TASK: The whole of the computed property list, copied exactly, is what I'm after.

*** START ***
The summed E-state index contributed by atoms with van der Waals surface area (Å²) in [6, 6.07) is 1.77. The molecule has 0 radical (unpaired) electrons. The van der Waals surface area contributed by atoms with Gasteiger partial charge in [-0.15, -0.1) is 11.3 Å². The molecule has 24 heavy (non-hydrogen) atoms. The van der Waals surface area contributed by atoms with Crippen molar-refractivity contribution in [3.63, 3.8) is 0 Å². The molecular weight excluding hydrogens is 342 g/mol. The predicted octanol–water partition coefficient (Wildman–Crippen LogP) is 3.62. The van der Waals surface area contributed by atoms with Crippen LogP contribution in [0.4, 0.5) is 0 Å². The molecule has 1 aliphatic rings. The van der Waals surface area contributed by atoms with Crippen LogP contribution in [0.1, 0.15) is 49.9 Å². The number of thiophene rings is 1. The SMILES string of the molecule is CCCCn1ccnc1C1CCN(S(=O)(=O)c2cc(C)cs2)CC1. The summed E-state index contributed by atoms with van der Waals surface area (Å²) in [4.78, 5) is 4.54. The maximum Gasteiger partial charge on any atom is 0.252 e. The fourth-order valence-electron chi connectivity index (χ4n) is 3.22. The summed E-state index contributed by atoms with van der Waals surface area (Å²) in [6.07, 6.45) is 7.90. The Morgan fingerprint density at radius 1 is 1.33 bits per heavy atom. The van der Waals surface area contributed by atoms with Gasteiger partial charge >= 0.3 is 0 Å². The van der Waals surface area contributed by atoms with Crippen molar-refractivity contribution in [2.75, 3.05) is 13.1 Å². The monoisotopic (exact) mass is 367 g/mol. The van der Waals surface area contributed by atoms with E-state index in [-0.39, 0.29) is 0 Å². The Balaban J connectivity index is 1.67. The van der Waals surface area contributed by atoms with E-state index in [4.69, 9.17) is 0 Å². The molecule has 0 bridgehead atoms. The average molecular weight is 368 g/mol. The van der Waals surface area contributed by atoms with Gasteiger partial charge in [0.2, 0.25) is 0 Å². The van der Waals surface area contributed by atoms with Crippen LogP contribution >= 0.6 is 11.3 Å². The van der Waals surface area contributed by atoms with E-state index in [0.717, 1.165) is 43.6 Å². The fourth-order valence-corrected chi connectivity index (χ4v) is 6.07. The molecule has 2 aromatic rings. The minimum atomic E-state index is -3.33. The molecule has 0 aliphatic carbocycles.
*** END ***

The summed E-state index contributed by atoms with van der Waals surface area (Å²) in [6, 6.07) is 1.77. The molecule has 0 radical (unpaired) electrons. The van der Waals surface area contributed by atoms with Gasteiger partial charge in [-0.15, -0.1) is 11.3 Å². The molecule has 24 heavy (non-hydrogen) atoms. The van der Waals surface area contributed by atoms with Crippen molar-refractivity contribution in [3.63, 3.8) is 0 Å². The molecular weight excluding hydrogens is 342 g/mol. The predicted octanol–water partition coefficient (Wildman–Crippen LogP) is 3.62. The van der Waals surface area contributed by atoms with Crippen LogP contribution in [0.4, 0.5) is 0 Å². The molecule has 1 aliphatic rings. The van der Waals surface area contributed by atoms with Crippen LogP contribution in [0.1, 0.15) is 49.9 Å². The number of thiophene rings is 1. The SMILES string of the molecule is CCCCn1ccnc1C1CCN(S(=O)(=O)c2cc(C)cs2)CC1. The summed E-state index contributed by atoms with van der Waals surface area (Å²) in [4.78, 5) is 4.54. The maximum Gasteiger partial charge on any atom is 0.252 e. The fourth-order valence-electron chi connectivity index (χ4n) is 3.22. The summed E-state index contributed by atoms with van der Waals surface area (Å²) in [6.07, 6.45) is 7.90. The Morgan fingerprint density at radius 1 is 1.33 bits per heavy atom. The van der Waals surface area contributed by atoms with Gasteiger partial charge >= 0.3 is 0 Å². The van der Waals surface area contributed by atoms with Crippen molar-refractivity contribution in [2.75, 3.05) is 13.1 Å². The monoisotopic (exact) mass is 367 g/mol. The van der Waals surface area contributed by atoms with E-state index in [-0.39, 0.29) is 0 Å². The Balaban J connectivity index is 1.67. The van der Waals surface area contributed by atoms with E-state index in [4.69, 9.17) is 0 Å². The molecule has 0 bridgehead atoms. The average molecular weight is 368 g/mol. The van der Waals surface area contributed by atoms with Gasteiger partial charge in [0.2, 0.25) is 0 Å². The van der Waals surface area contributed by atoms with Crippen LogP contribution >= 0.6 is 11.3 Å². The van der Waals surface area contributed by atoms with E-state index in [0.717, 1.165) is 43.6 Å². The fourth-order valence-corrected chi connectivity index (χ4v) is 6.07. The molecule has 2 aromatic rings. The minimum atomic E-state index is -3.33. The molecule has 0 aliphatic carbocycles.